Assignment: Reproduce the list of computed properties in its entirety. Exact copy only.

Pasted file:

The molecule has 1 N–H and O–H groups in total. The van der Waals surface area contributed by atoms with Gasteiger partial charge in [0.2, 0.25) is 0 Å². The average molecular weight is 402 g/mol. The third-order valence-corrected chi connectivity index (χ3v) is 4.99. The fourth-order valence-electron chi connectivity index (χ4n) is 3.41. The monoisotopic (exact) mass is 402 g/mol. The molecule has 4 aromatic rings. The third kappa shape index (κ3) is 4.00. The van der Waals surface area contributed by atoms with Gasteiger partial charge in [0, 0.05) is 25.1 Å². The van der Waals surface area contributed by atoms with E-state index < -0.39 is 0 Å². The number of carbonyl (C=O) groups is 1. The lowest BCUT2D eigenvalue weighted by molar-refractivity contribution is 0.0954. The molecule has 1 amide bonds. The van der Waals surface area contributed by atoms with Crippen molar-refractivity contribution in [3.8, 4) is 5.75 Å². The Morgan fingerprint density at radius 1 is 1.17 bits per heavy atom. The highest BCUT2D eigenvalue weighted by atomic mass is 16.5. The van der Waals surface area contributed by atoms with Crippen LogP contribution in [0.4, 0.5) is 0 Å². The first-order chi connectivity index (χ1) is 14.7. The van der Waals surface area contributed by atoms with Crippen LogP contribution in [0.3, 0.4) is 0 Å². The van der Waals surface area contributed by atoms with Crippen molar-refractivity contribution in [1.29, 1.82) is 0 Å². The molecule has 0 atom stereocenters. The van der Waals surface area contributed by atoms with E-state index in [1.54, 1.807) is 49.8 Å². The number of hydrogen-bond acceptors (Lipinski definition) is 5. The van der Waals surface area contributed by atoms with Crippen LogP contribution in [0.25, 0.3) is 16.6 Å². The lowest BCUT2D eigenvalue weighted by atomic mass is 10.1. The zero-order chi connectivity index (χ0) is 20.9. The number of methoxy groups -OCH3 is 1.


The molecule has 1 N–H and O–H groups in total. The van der Waals surface area contributed by atoms with Gasteiger partial charge in [0.2, 0.25) is 0 Å². The average molecular weight is 402 g/mol. The third-order valence-corrected chi connectivity index (χ3v) is 4.99. The fourth-order valence-electron chi connectivity index (χ4n) is 3.41. The monoisotopic (exact) mass is 402 g/mol. The molecule has 4 aromatic rings. The third kappa shape index (κ3) is 4.00. The van der Waals surface area contributed by atoms with Gasteiger partial charge in [0, 0.05) is 25.1 Å². The van der Waals surface area contributed by atoms with E-state index < -0.39 is 0 Å². The number of carbonyl (C=O) groups is 1. The lowest BCUT2D eigenvalue weighted by molar-refractivity contribution is 0.0954. The molecule has 1 amide bonds. The van der Waals surface area contributed by atoms with Crippen molar-refractivity contribution in [3.8, 4) is 5.75 Å². The Morgan fingerprint density at radius 1 is 1.17 bits per heavy atom. The highest BCUT2D eigenvalue weighted by atomic mass is 16.5. The van der Waals surface area contributed by atoms with Crippen LogP contribution in [0.4, 0.5) is 0 Å². The first-order chi connectivity index (χ1) is 14.7. The van der Waals surface area contributed by atoms with Crippen LogP contribution in [0.3, 0.4) is 0 Å². The van der Waals surface area contributed by atoms with Crippen molar-refractivity contribution in [1.29, 1.82) is 0 Å². The molecule has 0 atom stereocenters. The van der Waals surface area contributed by atoms with E-state index in [1.54, 1.807) is 49.8 Å². The number of hydrogen-bond acceptors (Lipinski definition) is 5. The van der Waals surface area contributed by atoms with Crippen LogP contribution in [0.25, 0.3) is 16.6 Å². The lowest BCUT2D eigenvalue weighted by atomic mass is 10.1. The zero-order chi connectivity index (χ0) is 20.9. The number of methoxy groups -OCH3 is 1.